First posted December 03, 2012 11:31:44

Wall Street stocks snap six-week slide

New York: US stocks solidly snapped a six-week slide on Friday with gains topping three per cent, the best rise in five months.

In the holiday-shortened week, the Dow Jones Industrial Average jumped 3.35 per cent in four trading sessions to finish Friday at 13,009.68 points.

The tech-rich Nasdaq leaped 3.99 per cent to 2,966.85.

And the Standard & Poor’s 500-stock index, a broad measure of the markets, gained 3.62 per cent at 1,409.15.

Article continues below

The Thanksgiving Day holiday that shuttered US markets on Thursday and shortened the session on Friday also gave a break to Congress ahead of negotiations with the White House on the fiscal budget.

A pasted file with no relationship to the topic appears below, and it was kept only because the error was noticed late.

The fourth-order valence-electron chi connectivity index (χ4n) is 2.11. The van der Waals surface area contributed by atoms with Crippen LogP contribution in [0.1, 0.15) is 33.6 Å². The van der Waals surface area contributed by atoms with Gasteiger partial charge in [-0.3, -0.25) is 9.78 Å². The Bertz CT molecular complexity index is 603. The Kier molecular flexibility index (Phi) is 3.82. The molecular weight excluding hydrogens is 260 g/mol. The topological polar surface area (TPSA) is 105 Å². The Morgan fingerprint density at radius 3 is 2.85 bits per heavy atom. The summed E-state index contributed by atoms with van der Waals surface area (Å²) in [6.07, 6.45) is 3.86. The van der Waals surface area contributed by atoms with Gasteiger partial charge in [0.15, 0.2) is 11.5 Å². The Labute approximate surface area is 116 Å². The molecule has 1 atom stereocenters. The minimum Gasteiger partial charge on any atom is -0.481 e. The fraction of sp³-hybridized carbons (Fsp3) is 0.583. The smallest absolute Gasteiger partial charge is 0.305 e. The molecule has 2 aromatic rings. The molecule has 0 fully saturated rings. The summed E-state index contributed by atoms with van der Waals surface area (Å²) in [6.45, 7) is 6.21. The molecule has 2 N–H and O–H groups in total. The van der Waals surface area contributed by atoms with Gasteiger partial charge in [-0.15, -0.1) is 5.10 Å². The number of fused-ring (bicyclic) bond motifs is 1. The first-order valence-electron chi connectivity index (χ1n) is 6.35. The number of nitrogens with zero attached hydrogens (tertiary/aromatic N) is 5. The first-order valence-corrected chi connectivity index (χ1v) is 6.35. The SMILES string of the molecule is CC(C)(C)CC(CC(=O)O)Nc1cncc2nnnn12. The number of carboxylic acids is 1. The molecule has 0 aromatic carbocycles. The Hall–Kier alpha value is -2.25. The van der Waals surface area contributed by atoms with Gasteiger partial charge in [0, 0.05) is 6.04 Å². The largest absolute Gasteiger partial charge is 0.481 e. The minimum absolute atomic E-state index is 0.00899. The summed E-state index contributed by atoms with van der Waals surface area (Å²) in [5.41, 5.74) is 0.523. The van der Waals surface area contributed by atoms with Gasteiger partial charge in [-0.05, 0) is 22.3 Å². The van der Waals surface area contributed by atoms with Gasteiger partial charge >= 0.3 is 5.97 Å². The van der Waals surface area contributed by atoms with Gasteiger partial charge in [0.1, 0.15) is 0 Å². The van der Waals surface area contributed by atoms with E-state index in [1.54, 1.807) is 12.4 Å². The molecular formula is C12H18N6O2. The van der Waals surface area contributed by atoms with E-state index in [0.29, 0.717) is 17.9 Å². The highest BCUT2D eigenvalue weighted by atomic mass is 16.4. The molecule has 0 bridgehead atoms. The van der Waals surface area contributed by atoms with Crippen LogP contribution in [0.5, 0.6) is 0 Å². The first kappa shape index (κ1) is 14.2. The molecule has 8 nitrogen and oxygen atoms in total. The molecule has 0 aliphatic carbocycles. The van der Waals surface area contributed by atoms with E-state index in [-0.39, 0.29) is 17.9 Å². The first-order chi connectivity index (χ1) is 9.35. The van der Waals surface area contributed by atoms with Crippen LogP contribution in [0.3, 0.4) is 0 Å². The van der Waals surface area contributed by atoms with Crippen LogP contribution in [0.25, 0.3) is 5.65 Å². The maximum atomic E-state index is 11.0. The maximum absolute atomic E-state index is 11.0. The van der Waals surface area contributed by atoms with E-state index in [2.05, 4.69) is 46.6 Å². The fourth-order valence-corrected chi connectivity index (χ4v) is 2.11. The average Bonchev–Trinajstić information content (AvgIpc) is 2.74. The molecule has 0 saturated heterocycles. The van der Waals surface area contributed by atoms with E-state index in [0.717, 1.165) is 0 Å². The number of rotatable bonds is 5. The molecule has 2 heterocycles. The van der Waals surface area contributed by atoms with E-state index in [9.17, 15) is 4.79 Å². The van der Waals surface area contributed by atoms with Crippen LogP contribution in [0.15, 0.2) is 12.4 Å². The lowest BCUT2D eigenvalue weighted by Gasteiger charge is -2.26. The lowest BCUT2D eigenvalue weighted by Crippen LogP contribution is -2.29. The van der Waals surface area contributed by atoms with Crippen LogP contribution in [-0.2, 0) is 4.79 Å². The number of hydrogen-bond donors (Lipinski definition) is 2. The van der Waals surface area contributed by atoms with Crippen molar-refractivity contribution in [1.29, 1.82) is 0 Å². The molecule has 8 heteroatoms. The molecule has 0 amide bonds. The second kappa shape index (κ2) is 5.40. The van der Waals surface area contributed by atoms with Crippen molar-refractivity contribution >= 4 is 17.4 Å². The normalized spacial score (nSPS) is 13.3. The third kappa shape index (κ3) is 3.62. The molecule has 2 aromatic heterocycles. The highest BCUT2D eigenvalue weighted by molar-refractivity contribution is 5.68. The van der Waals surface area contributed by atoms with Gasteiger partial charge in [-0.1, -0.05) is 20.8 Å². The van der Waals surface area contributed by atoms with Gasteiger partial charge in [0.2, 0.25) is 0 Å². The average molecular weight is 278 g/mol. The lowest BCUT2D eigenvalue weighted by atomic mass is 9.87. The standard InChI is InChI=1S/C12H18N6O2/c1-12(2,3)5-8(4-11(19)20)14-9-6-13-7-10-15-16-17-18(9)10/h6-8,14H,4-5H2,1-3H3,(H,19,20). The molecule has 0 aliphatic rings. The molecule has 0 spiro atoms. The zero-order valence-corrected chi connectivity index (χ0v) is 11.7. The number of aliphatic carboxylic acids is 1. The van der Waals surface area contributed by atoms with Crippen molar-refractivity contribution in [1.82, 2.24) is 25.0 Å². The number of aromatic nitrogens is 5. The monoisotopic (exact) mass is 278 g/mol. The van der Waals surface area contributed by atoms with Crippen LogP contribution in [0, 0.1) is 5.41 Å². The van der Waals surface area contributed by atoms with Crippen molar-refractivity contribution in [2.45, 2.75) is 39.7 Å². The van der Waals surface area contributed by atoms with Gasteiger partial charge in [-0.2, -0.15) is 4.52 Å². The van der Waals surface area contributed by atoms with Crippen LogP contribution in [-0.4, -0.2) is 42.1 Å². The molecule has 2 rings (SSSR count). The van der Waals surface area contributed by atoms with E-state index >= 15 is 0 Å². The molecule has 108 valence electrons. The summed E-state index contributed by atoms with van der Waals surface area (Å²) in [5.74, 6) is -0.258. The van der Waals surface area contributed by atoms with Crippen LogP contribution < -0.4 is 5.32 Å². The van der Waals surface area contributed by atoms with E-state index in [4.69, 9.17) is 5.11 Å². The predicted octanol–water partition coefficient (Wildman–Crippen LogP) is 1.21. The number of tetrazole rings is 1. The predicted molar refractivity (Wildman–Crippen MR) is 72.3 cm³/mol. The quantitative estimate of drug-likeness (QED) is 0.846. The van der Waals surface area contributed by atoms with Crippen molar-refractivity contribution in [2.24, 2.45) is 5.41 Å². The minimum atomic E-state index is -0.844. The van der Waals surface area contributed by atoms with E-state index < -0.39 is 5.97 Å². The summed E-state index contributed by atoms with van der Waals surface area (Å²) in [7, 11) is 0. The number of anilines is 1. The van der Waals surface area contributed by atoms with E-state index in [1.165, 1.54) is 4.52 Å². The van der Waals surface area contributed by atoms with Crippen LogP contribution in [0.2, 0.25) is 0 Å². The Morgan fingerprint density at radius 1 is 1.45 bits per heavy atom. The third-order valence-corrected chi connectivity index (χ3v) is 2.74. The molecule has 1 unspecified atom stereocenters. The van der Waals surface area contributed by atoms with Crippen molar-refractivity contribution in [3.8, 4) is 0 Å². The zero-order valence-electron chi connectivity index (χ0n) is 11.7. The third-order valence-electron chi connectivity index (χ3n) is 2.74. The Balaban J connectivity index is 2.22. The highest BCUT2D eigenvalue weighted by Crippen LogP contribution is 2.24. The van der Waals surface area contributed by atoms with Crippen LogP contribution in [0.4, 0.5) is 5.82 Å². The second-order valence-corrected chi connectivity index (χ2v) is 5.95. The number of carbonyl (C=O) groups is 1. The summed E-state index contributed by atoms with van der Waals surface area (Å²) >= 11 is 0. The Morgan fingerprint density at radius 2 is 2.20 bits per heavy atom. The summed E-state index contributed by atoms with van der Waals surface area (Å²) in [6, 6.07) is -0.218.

Unless President Barack Obama and Democratic and Republican lawmakers can reach a compromise to avoid the fiscal cliff in January, the severe mandatory spending cuts and tax increases were predicted to tip the country back into recession.

“US stocks rallied this shortened trading week as optimism grew that a deal to avoid the fiscal cliff could be reached,” said IHS Global Insight economists Paul Edelstein and Nigel Gault.

The week featured housing data that pointed to a recovery finally gaining traction in the depressed sector more than six years after the market crashed.

Federal Reserve chairman Ben Bernanke, in a speech on Tuesday to the Economic Club of New York, warned that the looming fiscal cliff posed a “substantial threat” to US economic recovery.

On Friday stocks rallied sharply as consumers thronged to stores hunting for bargains on Black Friday, the traditional kick-off to the year-end holiday shopping season.